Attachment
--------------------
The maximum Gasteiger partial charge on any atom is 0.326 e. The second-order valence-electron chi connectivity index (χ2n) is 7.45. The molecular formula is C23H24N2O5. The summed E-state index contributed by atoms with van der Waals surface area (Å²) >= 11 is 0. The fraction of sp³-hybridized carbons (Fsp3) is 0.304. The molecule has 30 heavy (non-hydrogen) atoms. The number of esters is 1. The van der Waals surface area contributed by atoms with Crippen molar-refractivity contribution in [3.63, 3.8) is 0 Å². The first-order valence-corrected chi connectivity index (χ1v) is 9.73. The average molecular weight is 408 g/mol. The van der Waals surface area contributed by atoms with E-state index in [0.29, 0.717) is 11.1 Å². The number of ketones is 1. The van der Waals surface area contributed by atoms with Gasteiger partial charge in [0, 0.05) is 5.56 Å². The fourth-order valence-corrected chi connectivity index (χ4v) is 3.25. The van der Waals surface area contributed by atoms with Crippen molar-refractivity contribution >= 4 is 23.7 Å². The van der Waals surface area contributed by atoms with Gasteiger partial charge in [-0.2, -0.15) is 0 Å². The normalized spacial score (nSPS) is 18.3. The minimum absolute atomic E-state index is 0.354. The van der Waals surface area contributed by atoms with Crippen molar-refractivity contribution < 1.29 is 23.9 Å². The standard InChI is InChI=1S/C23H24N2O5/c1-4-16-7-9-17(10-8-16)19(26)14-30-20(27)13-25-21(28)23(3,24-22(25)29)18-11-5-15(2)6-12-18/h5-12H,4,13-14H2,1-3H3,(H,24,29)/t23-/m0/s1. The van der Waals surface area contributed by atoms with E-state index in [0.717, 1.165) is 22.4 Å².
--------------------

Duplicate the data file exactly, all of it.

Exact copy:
The maximum Gasteiger partial charge on any atom is 0.326 e. The second-order valence-electron chi connectivity index (χ2n) is 7.45. The molecular formula is C23H24N2O5. The summed E-state index contributed by atoms with van der Waals surface area (Å²) >= 11 is 0. The fraction of sp³-hybridized carbons (Fsp3) is 0.304. The molecule has 30 heavy (non-hydrogen) atoms. The number of esters is 1. The van der Waals surface area contributed by atoms with Crippen molar-refractivity contribution in [3.63, 3.8) is 0 Å². The first-order valence-corrected chi connectivity index (χ1v) is 9.73. The average molecular weight is 408 g/mol. The van der Waals surface area contributed by atoms with E-state index in [0.29, 0.717) is 11.1 Å². The number of ketones is 1. The van der Waals surface area contributed by atoms with Gasteiger partial charge in [0, 0.05) is 5.56 Å². The fourth-order valence-corrected chi connectivity index (χ4v) is 3.25. The van der Waals surface area contributed by atoms with Crippen molar-refractivity contribution >= 4 is 23.7 Å². The van der Waals surface area contributed by atoms with Gasteiger partial charge in [-0.2, -0.15) is 0 Å². The normalized spacial score (nSPS) is 18.3. The minimum absolute atomic E-state index is 0.354. The van der Waals surface area contributed by atoms with Crippen molar-refractivity contribution < 1.29 is 23.9 Å². The standard InChI is InChI=1S/C23H24N2O5/c1-4-16-7-9-17(10-8-16)19(26)14-30-20(27)13-25-21(28)23(3,24-22(25)29)18-11-5-15(2)6-12-18/h5-12H,4,13-14H2,1-3H3,(H,24,29)/t23-/m0/s1. The van der Waals surface area contributed by atoms with E-state index in [0.717, 1.165) is 22.4 Å².